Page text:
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To investigate the mechanisms of multidrug resistance of brain tumors, to identify the site of cellular expression of P-gp in human brains in situ and to morphologically determine whether an association may exist between P-gp and caveolin-1.
Immunohistochemistry was used to detect the expression and location of P-glycoprotein (P-gp), Multidrug resistance-associated protein (MDR), Lung resistance-related protein (LRP), Topoisomerase II (Topo II) and Glutathione-S-π (GST-π) in 30 patient tumor tissues and 5 normal brain tissues. The sections were subjected to double labeling for P-gp (TRITC labeled) and caveolin-1 (FITC labeled). The location and characteristics of expression of the two proteins in the blood brain barrier(BBB) was observed using a laser scanning microscope.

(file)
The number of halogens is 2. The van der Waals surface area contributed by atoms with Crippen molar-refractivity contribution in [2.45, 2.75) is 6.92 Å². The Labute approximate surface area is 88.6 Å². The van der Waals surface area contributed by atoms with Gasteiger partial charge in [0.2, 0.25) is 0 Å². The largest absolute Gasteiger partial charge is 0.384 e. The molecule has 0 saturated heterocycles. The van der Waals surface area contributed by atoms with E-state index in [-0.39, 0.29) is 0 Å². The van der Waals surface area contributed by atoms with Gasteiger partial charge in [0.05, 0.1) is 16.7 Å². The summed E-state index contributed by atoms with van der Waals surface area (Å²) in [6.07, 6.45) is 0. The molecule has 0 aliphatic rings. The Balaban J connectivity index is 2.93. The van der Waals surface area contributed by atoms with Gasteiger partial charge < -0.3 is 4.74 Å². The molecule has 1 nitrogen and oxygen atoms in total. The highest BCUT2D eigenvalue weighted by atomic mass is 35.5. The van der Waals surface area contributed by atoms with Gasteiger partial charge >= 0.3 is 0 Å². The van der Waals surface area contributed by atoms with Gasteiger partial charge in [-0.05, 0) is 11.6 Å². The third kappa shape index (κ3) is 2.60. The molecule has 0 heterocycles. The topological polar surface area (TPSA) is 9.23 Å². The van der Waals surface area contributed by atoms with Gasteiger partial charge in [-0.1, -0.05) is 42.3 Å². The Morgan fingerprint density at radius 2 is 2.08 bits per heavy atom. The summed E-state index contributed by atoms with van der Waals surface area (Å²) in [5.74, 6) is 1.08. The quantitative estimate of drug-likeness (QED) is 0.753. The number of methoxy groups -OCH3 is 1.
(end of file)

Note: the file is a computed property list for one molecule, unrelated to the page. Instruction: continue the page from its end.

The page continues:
High expression of P-gp was detected in vessel walls and the tissue surrounding the vessels. However, expression of P-gp was low in tumor cells. The expression of the other 4 multidrug resistance proteins was not observed in the vessel walls. Laser scanning microscopy showed P-gp and caveolin-1 co-expression: the two proteins co-localized either in the luminal endothelial compartment or at the border of the luminal/abluminal compartments.
Chemotherapeutics drugs are interrupted in the end-feet of neuroepithelial cells of the BBB by P-gp, which weakens the chemotherapeutic effect. P-gp marks the BBB, and the transporter is localized in the luminal endothelial compartment where it co-localizes with caveolin-1.